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Sleep Training Basics: The Road To Snoozeville

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It may seem like it was only yesterday your body was heavy with pregnancy, and now here you are – months later – holding your sweet little bundle in your arms. Google searches relating to labor and delivery have ceased, and now you’ve begun researching ways to ensure you raise a healthy, happy baby. One daunting task required of parents: sleep training.

“The top tip I can give parents beginning sleep training is to develop a routine,” advised Kalle Simpson, a sleep expert who’s been in the sleep industry for over a decade. “Your baby’s brain depends on sleep, so setting baby up for success is incredibly important. Prioritize your baby’s sleep by picking a method, setting a routine, and sticking to it. Starting with naps will make a huge difference in preparing baby for sleep training. After that, creating an ideal environment for baby to sleep is paramount in sleep training.”

When you begin sleep training depends on your child, but the recommended age is four to six months. With Simpson’s expertise, we’ve outlined some of the common sleep training methods and shared tips for each.

The “Cry it Out” Method
“The “cry it out” method was created by Richard Ferber in the 1980s,” said Simpson. “The theory says that by letting your child cry as they are learning to fall asleep, they will learn to use self-soothe more effectively in the middle of the night, or during nap times.”

For this method, you should place your baby in a crib once he or she is sleepy, but not fully asleep. Say goodnight, give a kiss, read a book, or create some sort of goodnight routine. If your child begins crying, it’s important to let him or her cry for a designated period of time. This amount of time should get incrementally longer every night, starting with three to five minutes and progressing to 10 minutes, 15, and so forth. After that time has elapsed, it is OK to go back into the room and gently soothe your child, but make sure to keep the lights off and don’t pick him or her up. While still awake, leave the room again. Follow this routine as many times as it takes throughout the night.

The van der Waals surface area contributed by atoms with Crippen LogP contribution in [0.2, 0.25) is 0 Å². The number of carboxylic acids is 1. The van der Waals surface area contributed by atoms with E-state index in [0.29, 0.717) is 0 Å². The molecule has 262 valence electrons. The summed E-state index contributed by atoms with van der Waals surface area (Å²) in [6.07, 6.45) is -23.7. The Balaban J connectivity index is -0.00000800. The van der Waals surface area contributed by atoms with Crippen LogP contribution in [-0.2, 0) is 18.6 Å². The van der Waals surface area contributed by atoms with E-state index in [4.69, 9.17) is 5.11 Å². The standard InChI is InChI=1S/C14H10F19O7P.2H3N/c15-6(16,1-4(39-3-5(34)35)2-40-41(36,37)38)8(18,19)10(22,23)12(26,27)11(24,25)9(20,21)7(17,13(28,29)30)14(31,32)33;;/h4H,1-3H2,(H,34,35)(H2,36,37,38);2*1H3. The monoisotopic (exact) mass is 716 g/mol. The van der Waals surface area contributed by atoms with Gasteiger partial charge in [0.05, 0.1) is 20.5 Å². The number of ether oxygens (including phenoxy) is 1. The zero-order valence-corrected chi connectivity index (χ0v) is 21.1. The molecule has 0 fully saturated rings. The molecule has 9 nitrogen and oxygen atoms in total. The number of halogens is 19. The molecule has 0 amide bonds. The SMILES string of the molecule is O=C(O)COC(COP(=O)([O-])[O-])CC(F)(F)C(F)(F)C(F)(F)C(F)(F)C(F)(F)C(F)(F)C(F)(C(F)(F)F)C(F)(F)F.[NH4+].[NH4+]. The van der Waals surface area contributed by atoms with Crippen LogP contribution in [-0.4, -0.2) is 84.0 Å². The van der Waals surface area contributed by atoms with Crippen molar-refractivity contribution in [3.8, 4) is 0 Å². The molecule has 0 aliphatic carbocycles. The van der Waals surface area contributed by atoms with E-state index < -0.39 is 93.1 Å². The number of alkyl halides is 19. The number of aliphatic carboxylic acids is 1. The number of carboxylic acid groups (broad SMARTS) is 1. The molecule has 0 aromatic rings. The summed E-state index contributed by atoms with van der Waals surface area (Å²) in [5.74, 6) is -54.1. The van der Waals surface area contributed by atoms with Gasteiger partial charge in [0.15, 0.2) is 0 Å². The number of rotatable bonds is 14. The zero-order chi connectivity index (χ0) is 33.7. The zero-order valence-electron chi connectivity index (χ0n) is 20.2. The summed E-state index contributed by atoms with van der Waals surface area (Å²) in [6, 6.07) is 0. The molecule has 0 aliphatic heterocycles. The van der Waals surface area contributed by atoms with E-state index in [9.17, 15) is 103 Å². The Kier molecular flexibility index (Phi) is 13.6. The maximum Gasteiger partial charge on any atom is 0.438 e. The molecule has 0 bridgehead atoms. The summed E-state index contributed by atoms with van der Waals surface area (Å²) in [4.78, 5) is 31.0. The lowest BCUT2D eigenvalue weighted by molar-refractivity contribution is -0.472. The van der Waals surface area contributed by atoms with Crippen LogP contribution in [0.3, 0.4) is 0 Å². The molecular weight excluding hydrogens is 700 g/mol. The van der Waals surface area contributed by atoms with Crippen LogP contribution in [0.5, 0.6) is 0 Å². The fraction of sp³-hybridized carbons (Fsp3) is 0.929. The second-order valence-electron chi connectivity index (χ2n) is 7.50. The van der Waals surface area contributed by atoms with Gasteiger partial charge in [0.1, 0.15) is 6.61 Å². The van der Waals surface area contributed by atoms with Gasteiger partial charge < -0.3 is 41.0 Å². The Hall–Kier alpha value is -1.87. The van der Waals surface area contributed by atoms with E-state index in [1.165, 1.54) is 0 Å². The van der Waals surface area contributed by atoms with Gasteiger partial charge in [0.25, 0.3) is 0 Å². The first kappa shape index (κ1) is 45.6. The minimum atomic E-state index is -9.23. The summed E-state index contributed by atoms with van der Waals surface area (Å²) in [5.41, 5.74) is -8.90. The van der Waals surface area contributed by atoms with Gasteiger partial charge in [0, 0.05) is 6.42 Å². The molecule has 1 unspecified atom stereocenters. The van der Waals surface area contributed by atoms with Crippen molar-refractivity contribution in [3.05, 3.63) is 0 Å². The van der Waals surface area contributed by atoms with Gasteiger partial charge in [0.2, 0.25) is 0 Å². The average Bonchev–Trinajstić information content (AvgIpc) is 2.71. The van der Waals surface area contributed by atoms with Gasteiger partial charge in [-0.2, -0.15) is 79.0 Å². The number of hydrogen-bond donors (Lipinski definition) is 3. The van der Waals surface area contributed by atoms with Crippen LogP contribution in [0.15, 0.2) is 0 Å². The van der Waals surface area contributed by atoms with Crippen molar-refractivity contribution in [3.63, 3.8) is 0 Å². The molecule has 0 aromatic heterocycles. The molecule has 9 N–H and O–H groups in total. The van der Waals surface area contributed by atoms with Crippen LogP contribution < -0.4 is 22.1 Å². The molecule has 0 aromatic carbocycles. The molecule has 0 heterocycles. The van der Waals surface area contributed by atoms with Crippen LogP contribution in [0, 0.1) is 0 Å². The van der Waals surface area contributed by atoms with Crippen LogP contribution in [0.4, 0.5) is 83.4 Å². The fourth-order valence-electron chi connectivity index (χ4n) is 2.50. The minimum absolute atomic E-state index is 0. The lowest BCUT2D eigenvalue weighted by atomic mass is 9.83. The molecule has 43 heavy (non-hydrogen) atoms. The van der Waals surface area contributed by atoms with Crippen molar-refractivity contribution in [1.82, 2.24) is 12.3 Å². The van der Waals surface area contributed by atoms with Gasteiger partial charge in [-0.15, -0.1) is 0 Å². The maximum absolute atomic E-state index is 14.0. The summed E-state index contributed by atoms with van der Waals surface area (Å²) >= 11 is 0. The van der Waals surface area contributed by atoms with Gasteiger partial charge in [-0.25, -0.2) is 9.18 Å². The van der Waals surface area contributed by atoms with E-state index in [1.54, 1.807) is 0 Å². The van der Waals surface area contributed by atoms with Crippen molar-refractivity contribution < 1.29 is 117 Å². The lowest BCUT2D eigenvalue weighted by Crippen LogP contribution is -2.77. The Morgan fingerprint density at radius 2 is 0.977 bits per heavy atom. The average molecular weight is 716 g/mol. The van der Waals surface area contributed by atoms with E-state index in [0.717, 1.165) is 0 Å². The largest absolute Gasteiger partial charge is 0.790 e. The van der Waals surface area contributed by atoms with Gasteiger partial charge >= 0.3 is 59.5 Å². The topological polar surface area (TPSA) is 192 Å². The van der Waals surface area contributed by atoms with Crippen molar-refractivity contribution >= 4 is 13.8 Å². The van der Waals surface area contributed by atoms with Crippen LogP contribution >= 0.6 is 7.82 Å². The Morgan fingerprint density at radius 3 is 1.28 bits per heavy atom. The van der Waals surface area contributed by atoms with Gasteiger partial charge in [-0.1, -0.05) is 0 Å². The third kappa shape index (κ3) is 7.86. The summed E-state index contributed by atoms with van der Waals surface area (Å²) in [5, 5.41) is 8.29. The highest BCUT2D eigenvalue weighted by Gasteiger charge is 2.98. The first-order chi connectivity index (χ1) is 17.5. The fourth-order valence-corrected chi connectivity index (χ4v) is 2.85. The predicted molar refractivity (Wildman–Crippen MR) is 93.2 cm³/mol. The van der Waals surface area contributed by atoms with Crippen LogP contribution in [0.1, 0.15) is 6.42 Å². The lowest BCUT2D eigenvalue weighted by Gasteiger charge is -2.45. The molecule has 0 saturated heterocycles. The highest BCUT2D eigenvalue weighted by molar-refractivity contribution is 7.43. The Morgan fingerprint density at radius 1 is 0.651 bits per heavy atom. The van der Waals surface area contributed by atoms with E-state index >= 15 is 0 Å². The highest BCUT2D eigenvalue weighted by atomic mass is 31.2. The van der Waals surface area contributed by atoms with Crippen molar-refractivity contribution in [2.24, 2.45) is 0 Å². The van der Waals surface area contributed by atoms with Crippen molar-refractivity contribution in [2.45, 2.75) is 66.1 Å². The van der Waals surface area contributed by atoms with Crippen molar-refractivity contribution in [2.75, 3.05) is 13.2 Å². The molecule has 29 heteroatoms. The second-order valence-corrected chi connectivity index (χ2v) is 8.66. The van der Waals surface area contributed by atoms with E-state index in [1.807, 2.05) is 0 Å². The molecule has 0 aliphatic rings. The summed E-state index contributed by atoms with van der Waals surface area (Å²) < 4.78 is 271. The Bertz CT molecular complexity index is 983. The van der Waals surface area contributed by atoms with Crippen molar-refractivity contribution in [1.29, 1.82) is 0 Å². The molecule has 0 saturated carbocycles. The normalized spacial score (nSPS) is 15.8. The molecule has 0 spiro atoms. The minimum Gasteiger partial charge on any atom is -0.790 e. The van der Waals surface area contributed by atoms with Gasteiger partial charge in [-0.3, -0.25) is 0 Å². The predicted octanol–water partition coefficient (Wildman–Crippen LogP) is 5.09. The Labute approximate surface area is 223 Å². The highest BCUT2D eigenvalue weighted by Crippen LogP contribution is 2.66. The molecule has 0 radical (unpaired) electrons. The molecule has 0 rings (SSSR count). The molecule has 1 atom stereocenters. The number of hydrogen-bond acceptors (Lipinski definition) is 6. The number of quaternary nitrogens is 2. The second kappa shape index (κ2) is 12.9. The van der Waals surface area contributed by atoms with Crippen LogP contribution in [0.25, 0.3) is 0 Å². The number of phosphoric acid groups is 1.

For all the sleep training methods, but especially this one, it’s important to follow through and to have both parents on board. Discuss what your plan of action will be with your partner if/when your child begins to cry, and stay consistent throughout the sleep training process. While this method works more quickly compared to the others, one downside is that it can be upsetting to hear your child cry and not be able to immediately soothe.

The “No Tears” Method
An opposite approach to the “cry it out” method is the “no tears” method, which is based on supporting the baby as much as possible as he or she learns to sleep alone, Simpson explained. For this method, you should remain in your child’s room until he or she falls asleep, offering comfort as soon as any crying begins.

“No-cry is often a slower process than cry it out, and requires more preparation on the part of the parents, as the method asks Mom or Dad to stay in the room during sleep sessions,” she noted.

Co-Sleeping Method
“Another method is co-sleeping. This method encourages the parents to follow their child’s sleep schedule by sleeping in the same room,” said Simpson.

In this method, your child will be in the same room as you, sleeping in his or her crib, or alternatively sleeping in your bed. The idea behind co-sleeping is that bedtime and sleeping become an additional opportunity for bonding with your baby, which is important for any parent. It also allows for easier feedings, especially for those who breastfeed. One downside to co-sleeping is that it turns the bedroom into a family room, thereby reducing intimacy between parents in the bedroom. It can also make the inevitable shift of eventually moving your child into his or her own room more difficult.

Whatever method you decide to use – and this will vary greatly depending on your child’s needs – remember to stick to a routine and create a comfortable, sleep-conducive environment for your baby.

Wendy Rose Gould is a writer based in Phoenix, Arizona. She covers women’s lifestyle topics for numerous digital publications, including InStyle, xoVain, Refinery29, Revelist, PopSugar and ModCloth. You can follow her on Twitter and Instagram or at

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